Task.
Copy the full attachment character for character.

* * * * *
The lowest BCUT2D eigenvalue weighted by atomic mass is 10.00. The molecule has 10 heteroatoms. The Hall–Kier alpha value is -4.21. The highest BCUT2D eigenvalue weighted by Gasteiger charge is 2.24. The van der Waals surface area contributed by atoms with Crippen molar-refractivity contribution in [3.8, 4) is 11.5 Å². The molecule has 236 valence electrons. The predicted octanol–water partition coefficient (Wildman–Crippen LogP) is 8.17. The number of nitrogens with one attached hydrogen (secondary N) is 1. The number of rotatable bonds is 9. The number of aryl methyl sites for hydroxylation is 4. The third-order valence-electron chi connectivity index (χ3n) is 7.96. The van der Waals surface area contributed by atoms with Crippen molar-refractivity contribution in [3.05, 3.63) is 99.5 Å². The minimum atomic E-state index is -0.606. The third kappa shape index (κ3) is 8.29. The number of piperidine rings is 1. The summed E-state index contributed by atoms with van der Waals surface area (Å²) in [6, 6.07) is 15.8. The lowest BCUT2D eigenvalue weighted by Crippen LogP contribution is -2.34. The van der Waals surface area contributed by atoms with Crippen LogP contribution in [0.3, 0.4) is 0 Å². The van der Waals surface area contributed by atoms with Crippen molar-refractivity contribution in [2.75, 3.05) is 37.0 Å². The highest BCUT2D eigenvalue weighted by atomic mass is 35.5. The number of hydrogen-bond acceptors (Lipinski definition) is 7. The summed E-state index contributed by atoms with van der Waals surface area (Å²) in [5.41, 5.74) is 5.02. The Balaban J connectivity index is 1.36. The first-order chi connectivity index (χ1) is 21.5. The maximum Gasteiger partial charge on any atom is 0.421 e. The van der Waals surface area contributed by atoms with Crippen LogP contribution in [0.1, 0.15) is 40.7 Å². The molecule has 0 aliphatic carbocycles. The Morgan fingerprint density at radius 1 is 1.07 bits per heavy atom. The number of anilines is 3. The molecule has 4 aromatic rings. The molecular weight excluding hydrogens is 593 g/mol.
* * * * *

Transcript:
The lowest BCUT2D eigenvalue weighted by atomic mass is 10.00. The molecule has 10 heteroatoms. The Hall–Kier alpha value is -4.21. The highest BCUT2D eigenvalue weighted by Gasteiger charge is 2.24. The van der Waals surface area contributed by atoms with Crippen molar-refractivity contribution in [3.8, 4) is 11.5 Å². The molecule has 236 valence electrons. The predicted octanol–water partition coefficient (Wildman–Crippen LogP) is 8.17. The number of nitrogens with one attached hydrogen (secondary N) is 1. The number of rotatable bonds is 9. The number of aryl methyl sites for hydroxylation is 4. The third-order valence-electron chi connectivity index (χ3n) is 7.96. The van der Waals surface area contributed by atoms with Crippen molar-refractivity contribution in [3.05, 3.63) is 99.5 Å². The minimum atomic E-state index is -0.606. The third kappa shape index (κ3) is 8.29. The number of piperidine rings is 1. The summed E-state index contributed by atoms with van der Waals surface area (Å²) in [6, 6.07) is 15.8. The lowest BCUT2D eigenvalue weighted by Crippen LogP contribution is -2.34. The van der Waals surface area contributed by atoms with Crippen LogP contribution in [0.3, 0.4) is 0 Å². The van der Waals surface area contributed by atoms with Crippen molar-refractivity contribution in [2.75, 3.05) is 37.0 Å². The highest BCUT2D eigenvalue weighted by atomic mass is 35.5. The number of hydrogen-bond acceptors (Lipinski definition) is 7. The summed E-state index contributed by atoms with van der Waals surface area (Å²) in [5.41, 5.74) is 5.02. The Balaban J connectivity index is 1.36. The first-order chi connectivity index (χ1) is 21.5. The maximum Gasteiger partial charge on any atom is 0.421 e. The van der Waals surface area contributed by atoms with Crippen LogP contribution in [0.1, 0.15) is 40.7 Å². The molecule has 0 aliphatic carbocycles. The Morgan fingerprint density at radius 1 is 1.07 bits per heavy atom. The number of anilines is 3. The molecule has 4 aromatic rings. The molecular weight excluding hydrogens is 593 g/mol.